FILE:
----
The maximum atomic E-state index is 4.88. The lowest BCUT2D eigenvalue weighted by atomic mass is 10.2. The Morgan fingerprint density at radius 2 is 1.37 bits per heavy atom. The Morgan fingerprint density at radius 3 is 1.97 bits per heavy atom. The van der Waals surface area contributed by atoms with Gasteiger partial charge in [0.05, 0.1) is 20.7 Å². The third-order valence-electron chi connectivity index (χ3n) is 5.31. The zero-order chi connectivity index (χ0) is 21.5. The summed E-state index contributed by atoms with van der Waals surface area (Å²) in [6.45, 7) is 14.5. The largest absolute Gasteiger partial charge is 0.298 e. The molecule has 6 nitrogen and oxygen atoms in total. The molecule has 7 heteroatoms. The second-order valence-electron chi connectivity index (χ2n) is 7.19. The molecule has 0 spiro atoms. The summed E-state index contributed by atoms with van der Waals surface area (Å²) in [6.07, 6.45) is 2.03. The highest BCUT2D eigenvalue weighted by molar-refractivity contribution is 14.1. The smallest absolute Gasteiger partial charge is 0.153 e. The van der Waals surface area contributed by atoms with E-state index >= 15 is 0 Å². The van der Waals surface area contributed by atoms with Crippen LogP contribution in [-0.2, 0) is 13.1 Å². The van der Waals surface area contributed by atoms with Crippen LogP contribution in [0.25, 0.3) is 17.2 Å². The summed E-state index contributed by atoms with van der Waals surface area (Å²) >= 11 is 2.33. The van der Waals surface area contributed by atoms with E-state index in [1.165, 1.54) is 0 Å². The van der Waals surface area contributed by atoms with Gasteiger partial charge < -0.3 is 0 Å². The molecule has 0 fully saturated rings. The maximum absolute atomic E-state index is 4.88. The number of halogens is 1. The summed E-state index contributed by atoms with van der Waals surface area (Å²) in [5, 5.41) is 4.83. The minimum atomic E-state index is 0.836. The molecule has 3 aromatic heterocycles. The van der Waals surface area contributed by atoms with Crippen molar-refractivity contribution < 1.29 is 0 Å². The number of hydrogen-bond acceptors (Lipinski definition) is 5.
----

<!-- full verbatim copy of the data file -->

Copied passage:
The maximum atomic E-state index is 4.88. The lowest BCUT2D eigenvalue weighted by atomic mass is 10.2. The Morgan fingerprint density at radius 2 is 1.37 bits per heavy atom. The Morgan fingerprint density at radius 3 is 1.97 bits per heavy atom. The van der Waals surface area contributed by atoms with Gasteiger partial charge in [0.05, 0.1) is 20.7 Å². The third-order valence-electron chi connectivity index (χ3n) is 5.31. The zero-order chi connectivity index (χ0) is 21.5. The summed E-state index contributed by atoms with van der Waals surface area (Å²) in [6.45, 7) is 14.5. The largest absolute Gasteiger partial charge is 0.298 e. The molecule has 6 nitrogen and oxygen atoms in total. The molecule has 7 heteroatoms. The second-order valence-electron chi connectivity index (χ2n) is 7.19. The molecule has 0 spiro atoms. The summed E-state index contributed by atoms with van der Waals surface area (Å²) in [6.07, 6.45) is 2.03. The highest BCUT2D eigenvalue weighted by molar-refractivity contribution is 14.1. The smallest absolute Gasteiger partial charge is 0.153 e. The van der Waals surface area contributed by atoms with E-state index >= 15 is 0 Å². The van der Waals surface area contributed by atoms with Crippen LogP contribution in [-0.2, 0) is 13.1 Å². The van der Waals surface area contributed by atoms with Crippen LogP contribution in [0.25, 0.3) is 17.2 Å². The summed E-state index contributed by atoms with van der Waals surface area (Å²) >= 11 is 2.33. The van der Waals surface area contributed by atoms with E-state index in [1.165, 1.54) is 0 Å². The van der Waals surface area contributed by atoms with Gasteiger partial charge < -0.3 is 0 Å². The molecule has 0 fully saturated rings. The maximum absolute atomic E-state index is 4.88. The number of halogens is 1. The summed E-state index contributed by atoms with van der Waals surface area (Å²) in [5, 5.41) is 4.83. The minimum atomic E-state index is 0.836. The molecule has 3 aromatic heterocycles. The van der Waals surface area contributed by atoms with Crippen molar-refractivity contribution < 1.29 is 0 Å². The number of hydrogen-bond acceptors (Lipinski definition) is 5.